This is a biggie. Most "rules of thumb" for kitchens declare that you will spend half your money on cabinets. Although I regard most rules of thumb with scorn, this proved to be the case for me. I had a lot of trouble with cabinets. I will present only my conclusions. If I went through all my learning and deliberations, this would go on for many pages. Trust me. Or not. Your choice.
1. Cabinets are overpriced for the quality. No matter what the price level. Really good ones are ridiculously expensive; medium ones are overpriced anyway, and really cheap ones are garbage. Out of everything in a kitchen, I believe that cabinets offer the least value for the money.
As with every rule, there is an exception. There is ONE good value cabinet: Ikea. Their cabinets are frameless and modular, in the European style. In Consumer Reports a few year ago, Ikea cabinets ranked third. The top two cost about 10 times as much and the lower ones were far more expensive.Part of the cost of Ikea cabinets comes in sweat equity since you have to install them. If I lived near an Ikea, I would have gotten their cabinets. No question. You will see them in the most upscale homes, including ones the architects design for themselves.
2. So, Ikea not an option, what next? Well, I went up and down the scale of quality. Not too high. I went from mid-price (Kraftmaid and others sold at Lowes and Home Depot and Wellborn sold at a lumber store) to low price (the already-put-together ones at Lowes.) I almost went for these. But the floor samples were falling apart, so I really couldn't see doing this. I eventually bought Wellborn.
3. Since cabinets are overpriced, the only way you can save is to use fewer of them. I have very few cabinets. The $4000.00 doesn't provide for many. I do have a pantry, however, which holds tons of stuff. AND I have an old cupboard on one long wall. My house came with the pantry, but even a little closet type construction will hold the stuff of many cabinets and set you back a fraction of the cost.
Conclusion: Use as few cabinets as you can. Pantries are good. Big case pieces are good, especially if you already have them.
4. All those neat pullouts and inserts can double the cost of your cabinets. These are so neat! But JUST SAY NO. Or at least ask how much extra each costs. You will faint. (It is hard to get a piece by piece breakdown on cabinets. Only Lowe's provided one.) You can buy some of these aftermarket and install them yourself. Lowes carries them.
Exception: Once again, Ikea. Those inserts cost almost nothing at Ikea. Not fair! It just kills me that the closest one is 6 hours away. Ikea cabinets also have Blum drawer glides as standard. These glides are an expensive upcharge on other brands.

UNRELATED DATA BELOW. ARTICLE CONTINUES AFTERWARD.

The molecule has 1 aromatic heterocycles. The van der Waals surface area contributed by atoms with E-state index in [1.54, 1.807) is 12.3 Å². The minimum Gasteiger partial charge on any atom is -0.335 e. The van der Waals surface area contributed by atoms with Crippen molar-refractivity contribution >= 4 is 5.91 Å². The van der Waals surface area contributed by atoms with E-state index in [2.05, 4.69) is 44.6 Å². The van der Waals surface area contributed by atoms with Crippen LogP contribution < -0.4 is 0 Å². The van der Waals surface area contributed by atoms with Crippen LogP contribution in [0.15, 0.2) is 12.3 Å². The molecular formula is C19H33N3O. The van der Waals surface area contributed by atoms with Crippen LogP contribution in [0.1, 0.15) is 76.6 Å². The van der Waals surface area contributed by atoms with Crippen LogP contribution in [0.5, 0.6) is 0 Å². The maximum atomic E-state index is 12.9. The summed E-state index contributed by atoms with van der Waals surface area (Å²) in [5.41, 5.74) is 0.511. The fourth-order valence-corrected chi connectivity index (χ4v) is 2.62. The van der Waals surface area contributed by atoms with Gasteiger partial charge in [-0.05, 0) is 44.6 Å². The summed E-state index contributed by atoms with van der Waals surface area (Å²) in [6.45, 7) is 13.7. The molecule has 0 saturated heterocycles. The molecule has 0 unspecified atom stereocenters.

Conclusion: As the young woman at the lumberyard said to the salesperson I was re-assigned to (long story): Gerry, she doesn't want you to pimp out her cabinets.
5. Beauty: All those pretty finishes carry a big upcharge. Paint (which I like), glazes, and so forth are pricey. Paint is expensive! If you want white cabinets (I did not), you can also pick thermofoil. Wood cabinets have a lot less wood than you want to know (even "all wood" have lots of particle board). Thermofoil has no wood and the foil can peel off when exposed to heat--uhhhhhh, there's a lot of heat in kitchens.
6. More beauty: There is a surprising difference in price among different styles. Sometimes the plainest are the most.
7. Stuff you don't know can be expensive. As I mention above, most price estimates for your design will not break down by individual cabinets. So it is hard to figure out where to save or what is worth it. I learned from the Lowe's estimate--which did have a breakdown--that the cabinet that encloses a refrigerator is very expensive. To me, this is useless, merely cosmetic. I call them (forgive me) condoms for refrigerators (not a good analogy, since condoms do serve a purpose). The cabinets over the fridge are also expensive. If you look at pics of European kitchens, you will see few of these. My contractor was impressed that I knew this. He said I had saved around $1000.00, plus installation.
8. More stuff you don't know. Even though Gerry vowed that he would not pimp out my cabinets, he urged me to trim with molding. We said OK (weak!) and got our estimate. We changed out minds and the estimate went down by--well, a lot! The molding that may cost around $5.00 a foot at the lumber store costs about $50.00 a foot from the cabinet company. When we paid the contractor, that bill was quite a bit lower than the estimate. We asked why (because we thought he had made a mistake). Josh said that the molding is very time-consuming to install. Hence expensive. This was a substantial savings, but accidental. Makes you wonder what else you don't know.
Overall conclusion: Ikea cabinets are good value. All other brands are overpriced for the quality. Your only recourse is to use as few cabinets as possible and to pimp them out as little as possible.